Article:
On the other hand, I've met a lot of people who are terrified of performing and quit because they didn't feel they were "good enough." Some people have an attitude that says "if you can't excel, there's no point in trying." I disagree, there is a point in trying - we often surprise ourselves when we attempt to achieve something great.

I think part of a teacher's job is to manage that balance. Not downplay one side or the other, but learn to respect both the journey and the destination for what they are and what they can do for us.

Re: Guild vs. RCM vs. ABRSM [Re: The Monkeys] #2065076
04/15/13 03:34 PM
04/15/13 03:34 PM
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Virginia, USA
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TimR Offline
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With regard to assessment, I suggest the terms "output" vs "outcome" are more relevant than "product" vs "process."


gotta go practice
Re: Guild vs. RCM vs. ABRSM [Re: TimR] #2065094
04/15/13 04:23 PM
04/15/13 04:23 PM
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Posts: 16,332
Canada
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Originally Posted by TimR
With regard to assessment, I suggest the terms "output" vs "outcome" are more relevant than "product" vs "process."

Product and process are not related to assessment. It is a term I borrowed from Martha Beth Lewis, who wrote an article on it which I found quite enlightening at the time.

Here is the article

M. B. Lewis - "My Teaching Philosophy and How to Write Your Own"


Re: Guild vs. RCM vs. ABRSM [Re: John v.d.Brook] #2065098
04/15/13 04:29 PM
04/15/13 04:29 PM
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Orange County, CA
AZNpiano Offline
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Originally Posted by John v.d.Brook
For my students, though, it's mostly about having an annual goal. It's provides a combination of intrinsic and extrinsic motivation.

I agree with that.

I'm not against testing at all, or else I wouldn't be putting students in CM. I was merely comparing two of the exam systems that I have seen.


Private Piano Teacher and MTAC Member
Re: Guild vs. RCM vs. ABRSM [Re: keystring] #2065117
04/15/13 05:08 PM
04/15/13 05:08 PM
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Northern VA, U.S.
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Originally Posted by keystring
Originally Posted by TimR
With regard to assessment, I suggest the terms "output" vs "outcome" are more relevant than "product" vs "process."

Product and process are not related to assessment. It is a term I borrowed from Martha Beth Lewis, who wrote an article on it which I found quite enlightening at the time.

Here is the article

M. B. Lewis - "My Teaching Philosophy and How to Write Your Own"



Thanks for posting the Lewis piece, Keystring. It's very perceptive and powerful.


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Re: Guild vs. RCM vs. ABRSM [Re: keystring] #2065174
04/15/13 08:05 PM
04/15/13 08:05 PM
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Virginia, USA
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TimR Offline
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Virginia, USA
Originally Posted by keystring
Originally Posted by TimR
With regard to assessment, I suggest the terms "output" vs "outcome" are more relevant than "product" vs "process."

Product and process are not related to assessment. It is a term I borrowed from Martha Beth Lewis, who wrote an article on it which I found quite enlightening at the time.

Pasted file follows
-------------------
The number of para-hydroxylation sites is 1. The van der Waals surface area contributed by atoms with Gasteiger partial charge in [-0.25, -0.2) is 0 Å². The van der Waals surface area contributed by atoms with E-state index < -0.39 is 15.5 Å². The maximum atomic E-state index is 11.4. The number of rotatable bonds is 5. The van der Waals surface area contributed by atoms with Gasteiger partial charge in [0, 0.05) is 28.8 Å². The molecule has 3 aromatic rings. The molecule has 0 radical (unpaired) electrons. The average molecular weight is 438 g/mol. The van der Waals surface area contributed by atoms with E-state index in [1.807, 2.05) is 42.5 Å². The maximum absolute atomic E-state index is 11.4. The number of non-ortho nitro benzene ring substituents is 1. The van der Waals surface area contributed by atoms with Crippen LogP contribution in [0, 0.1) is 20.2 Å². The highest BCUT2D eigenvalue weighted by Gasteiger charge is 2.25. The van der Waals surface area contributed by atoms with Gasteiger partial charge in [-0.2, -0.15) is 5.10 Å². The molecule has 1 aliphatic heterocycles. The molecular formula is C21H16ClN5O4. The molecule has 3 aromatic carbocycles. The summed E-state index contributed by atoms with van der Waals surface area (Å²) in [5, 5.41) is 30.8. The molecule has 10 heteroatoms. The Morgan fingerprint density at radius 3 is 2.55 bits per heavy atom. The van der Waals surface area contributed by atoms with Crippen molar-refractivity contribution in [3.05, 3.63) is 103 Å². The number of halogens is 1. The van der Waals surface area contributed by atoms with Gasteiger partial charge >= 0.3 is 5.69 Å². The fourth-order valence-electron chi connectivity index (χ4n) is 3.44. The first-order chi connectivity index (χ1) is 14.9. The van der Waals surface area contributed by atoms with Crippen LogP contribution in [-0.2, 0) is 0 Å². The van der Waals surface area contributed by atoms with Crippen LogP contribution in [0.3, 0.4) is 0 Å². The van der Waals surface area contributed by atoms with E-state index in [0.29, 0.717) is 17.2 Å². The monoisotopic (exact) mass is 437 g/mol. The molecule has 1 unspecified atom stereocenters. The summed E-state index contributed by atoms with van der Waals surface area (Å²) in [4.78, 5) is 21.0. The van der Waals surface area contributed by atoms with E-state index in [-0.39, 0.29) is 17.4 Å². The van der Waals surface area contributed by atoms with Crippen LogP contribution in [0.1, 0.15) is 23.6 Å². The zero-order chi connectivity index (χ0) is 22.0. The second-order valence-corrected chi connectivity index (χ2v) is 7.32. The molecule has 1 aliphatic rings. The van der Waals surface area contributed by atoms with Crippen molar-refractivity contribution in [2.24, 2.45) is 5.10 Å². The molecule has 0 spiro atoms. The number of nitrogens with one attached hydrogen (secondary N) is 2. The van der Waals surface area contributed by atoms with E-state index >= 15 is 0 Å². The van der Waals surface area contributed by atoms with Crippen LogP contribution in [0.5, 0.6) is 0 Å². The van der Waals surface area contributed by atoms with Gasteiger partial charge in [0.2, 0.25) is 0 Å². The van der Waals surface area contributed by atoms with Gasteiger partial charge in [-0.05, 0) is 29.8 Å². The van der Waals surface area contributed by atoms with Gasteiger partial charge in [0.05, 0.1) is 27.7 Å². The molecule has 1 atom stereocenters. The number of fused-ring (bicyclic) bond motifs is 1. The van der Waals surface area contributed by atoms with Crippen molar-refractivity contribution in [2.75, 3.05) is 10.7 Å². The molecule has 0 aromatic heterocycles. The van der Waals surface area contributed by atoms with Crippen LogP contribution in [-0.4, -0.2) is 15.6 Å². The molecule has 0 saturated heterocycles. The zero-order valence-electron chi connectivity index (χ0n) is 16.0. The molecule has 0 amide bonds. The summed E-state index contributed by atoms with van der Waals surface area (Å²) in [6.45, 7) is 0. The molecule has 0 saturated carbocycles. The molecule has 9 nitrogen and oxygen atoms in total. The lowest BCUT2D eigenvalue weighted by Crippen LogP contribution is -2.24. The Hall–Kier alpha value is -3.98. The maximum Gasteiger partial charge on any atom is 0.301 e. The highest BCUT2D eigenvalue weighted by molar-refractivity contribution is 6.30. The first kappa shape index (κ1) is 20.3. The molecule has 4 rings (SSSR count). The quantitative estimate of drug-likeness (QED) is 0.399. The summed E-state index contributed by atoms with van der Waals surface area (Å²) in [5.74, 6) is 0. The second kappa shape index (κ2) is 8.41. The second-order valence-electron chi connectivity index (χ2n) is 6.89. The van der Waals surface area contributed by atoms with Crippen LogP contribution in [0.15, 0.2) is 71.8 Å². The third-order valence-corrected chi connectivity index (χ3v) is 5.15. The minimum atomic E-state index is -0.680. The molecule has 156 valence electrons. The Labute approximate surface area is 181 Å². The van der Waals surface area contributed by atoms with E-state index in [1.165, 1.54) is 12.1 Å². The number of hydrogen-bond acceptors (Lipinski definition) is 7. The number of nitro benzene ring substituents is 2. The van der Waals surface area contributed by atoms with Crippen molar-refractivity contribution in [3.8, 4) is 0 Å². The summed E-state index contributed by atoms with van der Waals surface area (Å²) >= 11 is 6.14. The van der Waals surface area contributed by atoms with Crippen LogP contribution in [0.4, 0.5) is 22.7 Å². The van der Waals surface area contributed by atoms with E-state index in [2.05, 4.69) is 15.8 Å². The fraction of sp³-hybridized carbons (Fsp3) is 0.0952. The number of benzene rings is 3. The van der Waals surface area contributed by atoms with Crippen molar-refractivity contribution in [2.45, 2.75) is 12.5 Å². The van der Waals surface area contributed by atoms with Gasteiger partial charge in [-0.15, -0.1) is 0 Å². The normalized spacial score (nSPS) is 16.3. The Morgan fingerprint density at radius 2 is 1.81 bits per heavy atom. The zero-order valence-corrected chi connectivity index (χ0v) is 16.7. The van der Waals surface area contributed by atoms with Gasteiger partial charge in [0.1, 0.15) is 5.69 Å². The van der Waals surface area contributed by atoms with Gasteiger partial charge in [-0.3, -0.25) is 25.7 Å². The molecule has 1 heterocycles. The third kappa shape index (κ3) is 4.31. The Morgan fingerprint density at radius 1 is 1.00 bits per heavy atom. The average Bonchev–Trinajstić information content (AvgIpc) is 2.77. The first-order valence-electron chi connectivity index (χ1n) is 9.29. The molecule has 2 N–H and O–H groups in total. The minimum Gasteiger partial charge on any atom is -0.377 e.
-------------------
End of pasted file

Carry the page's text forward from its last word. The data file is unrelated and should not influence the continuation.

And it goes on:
Here is the article

M. B. Lewis - "My Teaching Philosophy and How to Write Your Own"



Outcome is product. Output is process.


gotta go practice
Re: Guild vs. RCM vs. ABRSM [Re: Amy B] #2065438
04/16/13 09:23 AM
04/16/13 09:23 AM
Joined: Mar 2006
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Olympia, Washington, USA
John v.d.Brook Offline
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Originally Posted by Amy B
My question would be if you have compared Guild, RCM, and ABRSM and if you have any advice about choosing one.

Thank you.

Amy

Returning to Amy's question, two other, down-to-earth and practical considerations:

1 - Do you intend to live out your life in California or if you and/or mister right have a job opportunity you just cannot refuse in some other state, are you likely to relocate?

2 - Are your students, for the most part, likely to remain in CA or are their families likely to relocate to another state during their school years?

In either case, choosing one of the national/international systems would seem prudent.


"Those who dare to teach must never cease to learn." -- Richard Henry Dann
Full-time Private Piano Teacher offering Piano Lessons in Olympia, WA. www.mypianoteacher.com
Certified by the American College of Musicians; member NGPT, MTNA, WSMTA, OMTA
Re: Guild vs. RCM vs. ABRSM [Re: Amy B] #2065450
04/16/13 09:48 AM
04/16/13 09:48 AM
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Canada
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I didn't have time to respond or clarify yesterday.

Originally I was looking at a suggestion where one system was deemed better than the other because it allowed for comparing the exam results of students across a larger geographic area. It seemed to assume that it was important to compare results of exam results of students, and that it was important to do so across as large an area as possible. Why this would be needed is up in the air for me.

For the purpose of teaching someone to play music on the piano well (understanding of music, interpreting it, mastery of the instrument) I cannot see the above helping that. If it is important for parents, students and/or teachers to compare results, then it does matter. I think it is important to have an idea of your criteria, and why you have them. It is all too easy to just blindly fall into things.

There is a second thing that John mentioned in another post which involved universality across a region. This is something that I see as making a difference, especially since people don't stay in the same place their whole lives anymore. John mentioned the RCM in Commonwealth countries - that's what we have where I am.

Over here we have teachers having all kinds of approaches and methodologies, such as Suzuki, traditional, "Russian" - and a large number of them follow the RCM syllabus. In that syllabus you have certain milestones for each grade: technical skills, technique, repertoire by era and style, ear training, theory. Regardless of how it is taught, a teacher going along the syllabus will probably cover these things. That means that if a student goes to another teacher like when she moves, the next teacher has an idea that certain things have been covered. If they apply at college, there is also an idea of certain things having been studied. So I liked this idea of "universality" that John highlighted.